10 Tips For Choosing A Good Psychologist

Some keys to identify a psychologist that suits your needs.

Choosing the psychologist who is going to offer us your sessions may seem like an easy task in a time when the internet allows you to quickly locate the closest consultation.

If we live in a small population, we may only have to inform ourselves about which mental health professionals practice in our locality, and if we are in a large urban center we will continue to have many tools to inform us about all the nearby consultations. However, things get complicated when we introduce the variable “quality” into the equation.

Choosing a good psychologist is not always an easy task, since there are many factors to take into account and some of them depend on the type of specific service we are looking for.

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Tips for choosing a good psychologist

Of course, each case deserves to be studied and it is impossible to give specific keys to select the best of all professionals without knowing the characteristics of the patient and the psychologists available in the area. However, you can follow some general guidelines that will help you choose a good psychologist.

Here are ten of these keys.

1. Make sure she’s a psychologist or psychologist

The first point in choosing a good psychologist is … make sure they are a psychologist or psychologist. It seems like a very obvious point, but it is worth bearing in mind. Labels and denominations abound in the labor market that make us think that whoever uses them to define himself is a psychologist. However, it is not true: nowadays it is possible to present oneself as a “psychotherapist” or “therapist” without having completed a university degree in psychology. Cases of labor intrusion have been reported.

Someone who claims to be a psychotherapist does not have to be a psychologist, although a psychologist can be a psychotherapist. To be sure that the person who offers you the sessions has a university training in psychology, you can check if they have a collegiate number and official university degree.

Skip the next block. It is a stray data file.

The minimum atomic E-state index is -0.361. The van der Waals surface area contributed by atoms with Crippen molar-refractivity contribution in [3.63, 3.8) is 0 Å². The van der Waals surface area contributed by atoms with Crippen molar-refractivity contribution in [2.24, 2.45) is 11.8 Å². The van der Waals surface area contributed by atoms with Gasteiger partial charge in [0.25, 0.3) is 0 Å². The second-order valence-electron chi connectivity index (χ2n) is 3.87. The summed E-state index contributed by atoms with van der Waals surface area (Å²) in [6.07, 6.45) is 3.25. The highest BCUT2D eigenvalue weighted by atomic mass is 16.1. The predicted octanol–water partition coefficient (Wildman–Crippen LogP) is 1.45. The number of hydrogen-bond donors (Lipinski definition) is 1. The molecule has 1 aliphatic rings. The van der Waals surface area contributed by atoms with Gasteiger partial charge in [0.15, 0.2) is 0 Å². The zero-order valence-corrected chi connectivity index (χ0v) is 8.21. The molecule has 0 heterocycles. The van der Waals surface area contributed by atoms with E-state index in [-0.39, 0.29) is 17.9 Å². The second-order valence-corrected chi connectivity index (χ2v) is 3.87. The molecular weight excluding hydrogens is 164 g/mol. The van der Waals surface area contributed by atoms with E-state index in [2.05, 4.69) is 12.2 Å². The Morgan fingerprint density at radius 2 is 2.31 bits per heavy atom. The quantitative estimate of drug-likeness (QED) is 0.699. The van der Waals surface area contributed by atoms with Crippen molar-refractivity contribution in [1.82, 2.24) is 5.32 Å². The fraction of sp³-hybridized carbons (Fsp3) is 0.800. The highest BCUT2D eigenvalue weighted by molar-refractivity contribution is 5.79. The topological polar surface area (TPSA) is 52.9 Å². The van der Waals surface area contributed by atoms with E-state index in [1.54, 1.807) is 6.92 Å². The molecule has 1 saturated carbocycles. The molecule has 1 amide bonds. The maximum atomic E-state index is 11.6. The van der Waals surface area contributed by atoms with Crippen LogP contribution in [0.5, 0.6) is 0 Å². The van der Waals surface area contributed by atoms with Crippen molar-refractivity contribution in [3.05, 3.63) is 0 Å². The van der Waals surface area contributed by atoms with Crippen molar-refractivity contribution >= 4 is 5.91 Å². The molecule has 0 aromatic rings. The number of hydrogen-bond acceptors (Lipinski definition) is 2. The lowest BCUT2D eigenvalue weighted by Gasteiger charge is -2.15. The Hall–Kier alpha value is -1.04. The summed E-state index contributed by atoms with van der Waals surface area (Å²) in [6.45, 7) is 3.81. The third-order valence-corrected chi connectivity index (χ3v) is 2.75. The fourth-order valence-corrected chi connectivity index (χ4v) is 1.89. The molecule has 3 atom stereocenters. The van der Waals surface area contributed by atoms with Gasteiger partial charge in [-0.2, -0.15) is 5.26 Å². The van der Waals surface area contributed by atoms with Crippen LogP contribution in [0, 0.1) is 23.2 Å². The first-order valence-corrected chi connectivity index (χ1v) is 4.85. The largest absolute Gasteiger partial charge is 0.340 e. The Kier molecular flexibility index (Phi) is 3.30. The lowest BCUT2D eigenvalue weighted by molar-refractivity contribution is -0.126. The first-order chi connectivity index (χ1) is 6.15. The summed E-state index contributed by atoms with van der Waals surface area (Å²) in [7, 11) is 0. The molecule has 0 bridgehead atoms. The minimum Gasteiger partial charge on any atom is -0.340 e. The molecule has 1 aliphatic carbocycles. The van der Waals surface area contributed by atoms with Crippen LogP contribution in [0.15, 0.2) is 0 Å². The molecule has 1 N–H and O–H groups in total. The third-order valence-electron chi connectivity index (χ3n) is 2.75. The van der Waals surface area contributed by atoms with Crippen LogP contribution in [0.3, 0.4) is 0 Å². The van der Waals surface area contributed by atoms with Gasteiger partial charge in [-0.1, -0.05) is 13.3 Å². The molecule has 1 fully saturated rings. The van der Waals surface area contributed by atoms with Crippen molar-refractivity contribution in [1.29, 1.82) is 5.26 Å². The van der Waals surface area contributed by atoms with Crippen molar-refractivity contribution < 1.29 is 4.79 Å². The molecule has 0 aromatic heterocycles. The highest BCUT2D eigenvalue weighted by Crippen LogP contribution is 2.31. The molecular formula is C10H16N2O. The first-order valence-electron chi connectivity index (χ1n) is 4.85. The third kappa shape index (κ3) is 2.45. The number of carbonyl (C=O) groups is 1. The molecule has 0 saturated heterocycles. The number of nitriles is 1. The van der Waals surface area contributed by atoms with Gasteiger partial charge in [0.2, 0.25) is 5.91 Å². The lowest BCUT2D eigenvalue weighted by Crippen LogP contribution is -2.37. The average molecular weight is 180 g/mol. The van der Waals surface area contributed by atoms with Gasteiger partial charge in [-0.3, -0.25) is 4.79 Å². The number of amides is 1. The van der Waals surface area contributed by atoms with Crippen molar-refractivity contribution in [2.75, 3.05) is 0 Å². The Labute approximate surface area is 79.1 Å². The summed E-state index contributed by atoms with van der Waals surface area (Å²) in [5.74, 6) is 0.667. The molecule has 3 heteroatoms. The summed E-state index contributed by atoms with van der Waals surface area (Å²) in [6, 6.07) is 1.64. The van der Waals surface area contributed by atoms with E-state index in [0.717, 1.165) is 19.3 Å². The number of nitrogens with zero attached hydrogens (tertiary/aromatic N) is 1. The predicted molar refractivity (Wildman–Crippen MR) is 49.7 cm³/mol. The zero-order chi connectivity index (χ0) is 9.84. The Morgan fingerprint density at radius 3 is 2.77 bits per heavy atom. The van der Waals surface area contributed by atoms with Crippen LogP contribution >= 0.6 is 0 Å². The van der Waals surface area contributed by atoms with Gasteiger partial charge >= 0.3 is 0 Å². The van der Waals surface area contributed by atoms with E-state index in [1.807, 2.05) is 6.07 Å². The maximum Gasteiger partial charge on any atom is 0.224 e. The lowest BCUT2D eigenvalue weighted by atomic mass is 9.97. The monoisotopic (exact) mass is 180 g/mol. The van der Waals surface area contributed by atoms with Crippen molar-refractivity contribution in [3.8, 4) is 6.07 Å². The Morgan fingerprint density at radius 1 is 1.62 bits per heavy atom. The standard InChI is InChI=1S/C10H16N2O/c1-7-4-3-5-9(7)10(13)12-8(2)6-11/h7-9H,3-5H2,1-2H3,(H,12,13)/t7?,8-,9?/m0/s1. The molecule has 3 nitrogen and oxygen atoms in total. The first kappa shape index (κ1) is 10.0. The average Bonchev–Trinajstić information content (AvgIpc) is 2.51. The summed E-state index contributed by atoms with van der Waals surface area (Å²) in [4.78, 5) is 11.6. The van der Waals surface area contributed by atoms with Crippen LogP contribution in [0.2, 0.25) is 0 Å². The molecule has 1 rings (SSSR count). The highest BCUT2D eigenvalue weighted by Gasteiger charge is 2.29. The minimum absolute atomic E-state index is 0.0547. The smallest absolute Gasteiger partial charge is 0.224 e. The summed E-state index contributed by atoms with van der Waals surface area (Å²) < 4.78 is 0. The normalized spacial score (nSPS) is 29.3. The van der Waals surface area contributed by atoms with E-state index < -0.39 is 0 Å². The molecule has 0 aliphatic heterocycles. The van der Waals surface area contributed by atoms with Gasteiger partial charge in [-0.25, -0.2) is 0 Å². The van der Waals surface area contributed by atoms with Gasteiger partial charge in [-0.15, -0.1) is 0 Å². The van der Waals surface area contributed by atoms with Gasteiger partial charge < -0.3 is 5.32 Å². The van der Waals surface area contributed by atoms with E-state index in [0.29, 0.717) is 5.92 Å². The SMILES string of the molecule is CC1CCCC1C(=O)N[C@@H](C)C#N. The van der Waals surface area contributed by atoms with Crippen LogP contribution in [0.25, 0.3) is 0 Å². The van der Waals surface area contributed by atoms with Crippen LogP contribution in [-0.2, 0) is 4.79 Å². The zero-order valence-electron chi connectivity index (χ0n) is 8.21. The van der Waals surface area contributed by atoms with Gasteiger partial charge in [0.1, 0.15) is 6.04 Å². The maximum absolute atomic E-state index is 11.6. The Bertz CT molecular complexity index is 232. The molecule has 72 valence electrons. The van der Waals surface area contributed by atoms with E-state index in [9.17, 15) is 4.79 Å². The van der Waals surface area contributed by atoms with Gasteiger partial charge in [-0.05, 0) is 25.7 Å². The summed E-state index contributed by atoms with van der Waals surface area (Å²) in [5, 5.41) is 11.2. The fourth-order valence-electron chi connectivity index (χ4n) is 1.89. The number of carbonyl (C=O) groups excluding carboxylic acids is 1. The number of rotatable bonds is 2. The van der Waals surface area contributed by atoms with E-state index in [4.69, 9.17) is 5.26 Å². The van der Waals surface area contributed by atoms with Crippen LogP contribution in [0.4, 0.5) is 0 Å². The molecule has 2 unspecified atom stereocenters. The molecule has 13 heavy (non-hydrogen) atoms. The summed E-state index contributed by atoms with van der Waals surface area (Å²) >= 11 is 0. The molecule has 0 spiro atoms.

2. Check that they have a specialization in what you are looking for

There are many types of psychologists, and not all of them have to be right for what you are looking for. To begin with, you should find out if the professional who is going to treat you is specifically trained in clinical psychology, since there are also psychologists whose specialization is focused on marketing, laboratory research or Human Resources. Keep in mind that, depending on the country in which you live, to be a clinical psychologist a university degree may be sufficient or you may also have to complete at least a post-university master’s degree.

Once you have made sure that you are choosing from among those qualified in clinical or health psychology, find out which of these are specialized in the problems you want to treat.

3. Find out about the type of psychotherapeutic approach offered

A psychologist can offer psychotherapeutic approaches that do not currently have solid evidence about their effectiveness, such as past life therapy and other alternative therapies. This is not a reason to discard their services, but it is worth bearing in mind that certain practices do not have the endorsement of science.

Alternative therapies can be more or less useful depending on each case, since the usefulness or not is determined by the patient through his own subjectivity, but a good psychologist will not pass one of these practices through ways of intervening with empirically proven efficacy .

Before choosing a psychologist, you should bear in mind that the form of psychological treatment that has the greatest scientific endorsement is Cognitive-Behavioral Therapy, although there are treatments that have been shown to be effective in addressing specific disorders. That is why the best thing you can do is ask for information on the degree of scientifically proven efficacy of the treatments offered and, from that point, decide in one direction or the other.